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Do you Know the Waste Hierarchy?



7 Dec 2020      

Earlier this fall ISWA and WMW presented the virtual event Rethinking Waste: The Global Resource Expo and Forum. Topics ranged from waste management to closing dumpsites and recycling. A common thread in the presentations and panels was how the issue of household waste management must move away from traditional solutions like landfills. When ranking waste management options, governments, industries, and individual organizations look to the waste hierarchy model which lays out a path for responsibly managing the waste we produce.

 

 

What is the Waste Hierarchy?

The waste hierarchy prioritizes its pyramid by what is best for the environment. That it’s often referred to as the recycling pyramid is a bit misleading, as recycling appears further down the list of priorities. What’s number one? Prevention which is followed by preparing for reuse, recycling, other recovery, and disposal.

 

  • Prevention or source reduction includes using less material in design and manufacturing, holding onto or using products for longer, and using less hazardous materials.
  • Preparing for reuse is cleaning, refurbishing, and repairing of spare parts or whole items.
  • Recycling covers different methods used to turn waste into a new substance or product.
  • Other recovery includes things like anaerobic digestion and incineration used to produce energy and other materials.
  • Disposal is landfill dumping and incineration without energy recovery.

Waste Management Hierarchy

We know that waste management is an extremely complex issue, and no single approach is suitable for managing all materials and waste streams. Most experts agree, though, that source reduction or prevention is the most environmentally preferred strategy. Source reduction takes many forms including:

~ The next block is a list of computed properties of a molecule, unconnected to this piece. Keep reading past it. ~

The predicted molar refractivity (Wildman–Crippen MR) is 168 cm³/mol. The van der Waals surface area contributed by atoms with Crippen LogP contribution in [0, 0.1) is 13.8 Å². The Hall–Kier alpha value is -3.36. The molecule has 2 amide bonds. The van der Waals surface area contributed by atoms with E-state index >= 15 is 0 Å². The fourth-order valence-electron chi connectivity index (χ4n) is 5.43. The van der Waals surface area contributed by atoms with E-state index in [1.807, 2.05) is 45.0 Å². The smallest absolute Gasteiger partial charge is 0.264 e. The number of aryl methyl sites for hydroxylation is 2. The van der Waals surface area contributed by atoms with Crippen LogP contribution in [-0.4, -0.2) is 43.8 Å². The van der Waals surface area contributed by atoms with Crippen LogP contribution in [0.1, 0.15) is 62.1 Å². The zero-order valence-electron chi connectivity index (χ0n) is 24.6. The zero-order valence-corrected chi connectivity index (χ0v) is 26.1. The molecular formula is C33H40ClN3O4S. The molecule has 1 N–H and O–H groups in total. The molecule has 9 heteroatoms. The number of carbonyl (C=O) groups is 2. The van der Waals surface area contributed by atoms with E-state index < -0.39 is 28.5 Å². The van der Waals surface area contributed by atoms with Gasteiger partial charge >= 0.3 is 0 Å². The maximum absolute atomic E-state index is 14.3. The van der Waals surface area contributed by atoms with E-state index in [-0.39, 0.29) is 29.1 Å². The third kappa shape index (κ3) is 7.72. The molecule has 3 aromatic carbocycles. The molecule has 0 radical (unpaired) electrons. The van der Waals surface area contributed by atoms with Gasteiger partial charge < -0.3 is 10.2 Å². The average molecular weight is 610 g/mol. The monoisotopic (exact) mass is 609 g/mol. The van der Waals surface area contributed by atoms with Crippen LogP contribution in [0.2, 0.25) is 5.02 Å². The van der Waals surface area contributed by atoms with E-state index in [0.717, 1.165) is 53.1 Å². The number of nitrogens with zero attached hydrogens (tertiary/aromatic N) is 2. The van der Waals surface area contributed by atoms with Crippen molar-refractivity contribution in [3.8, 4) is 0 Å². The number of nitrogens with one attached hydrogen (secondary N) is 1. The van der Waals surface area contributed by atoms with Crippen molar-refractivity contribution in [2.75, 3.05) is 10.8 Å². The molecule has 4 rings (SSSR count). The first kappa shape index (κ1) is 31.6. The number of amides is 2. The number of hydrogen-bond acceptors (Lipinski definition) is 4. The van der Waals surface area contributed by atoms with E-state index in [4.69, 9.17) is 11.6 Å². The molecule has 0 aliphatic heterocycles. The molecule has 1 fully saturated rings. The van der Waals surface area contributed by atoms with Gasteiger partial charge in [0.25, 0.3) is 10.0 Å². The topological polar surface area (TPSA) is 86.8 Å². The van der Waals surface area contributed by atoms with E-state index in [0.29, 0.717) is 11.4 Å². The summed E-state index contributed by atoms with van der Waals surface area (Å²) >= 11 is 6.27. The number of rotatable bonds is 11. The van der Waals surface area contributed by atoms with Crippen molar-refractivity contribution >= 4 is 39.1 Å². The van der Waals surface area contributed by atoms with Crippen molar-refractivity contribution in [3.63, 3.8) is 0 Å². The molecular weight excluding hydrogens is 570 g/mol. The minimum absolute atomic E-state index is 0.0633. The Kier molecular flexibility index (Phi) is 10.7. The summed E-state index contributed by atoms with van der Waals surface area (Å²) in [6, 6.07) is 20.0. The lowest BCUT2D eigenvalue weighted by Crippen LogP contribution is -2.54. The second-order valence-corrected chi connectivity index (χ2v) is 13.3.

• Donating or reusing items.
  • Reducing packaging.
  • Redesigning products.
  • Reducing toxicity.

Prevention is also important in manufacturing as it helps save natural resources, conserve energy, reduce plastic pollution, and reduce the toxicity of waste. Though many organizations follow the 3Rs of reduce, reuse, and recycle, this concept only addresses the ideal ways in which they can repurpose waste for minimal impact on the environment. But what if they applied sustainable practices from the start, using bio-based raw materials that add value to their products and contribute to a zero-waste manufacturing process?

 

 

Sustainability and the Waste Management Hierarchy

A key section of Directive 2008/98/EC, or the Waste Framework Directive, describes when waste ceases to be waste and becomes a secondary raw material. The directive also includes a target of preparing to recycle and reuse certain waste materials from households and other sources similar to households.

 

UBQ Material is a climate-positive material that uses common household waste to create a thermoplastic that can be used in the manufacture of a variety of products. It emphasizes solid waste management as a key utility and critical infrastructure for society. It’s also one of the quickest, least expensive, and most effective solutions for organizations looking to reduce emissions while expediting the transition to a circular economy.

 

As defined by the EPA, the two main goals of sustainable waste management are to:

 

  • Reduce the amount of natural resources consumed.
  • Confirm any materials taken from nature are reused as many times as possible, keeping waste to a minimum.

UBQ believes the best way to deal with waste is not to have any that ends up in landfills or incinerators. This circular economy or cradle-to-cradle approach disrupts traditional production-consumption-disposal methods by creating new manufacturing processes where companies are incentivized to produce for reuse, not landfills.

 

Building a sustainable product life cycle that adheres to waste hierarchy principles holds vast potential for the reduction of waste and environmental impact minimization. Though it requires reimagining current waste management habits and processes, the fact that it is now recognized as a priority for nations around the globe is a promising step towards a better, healthier world for all.

 

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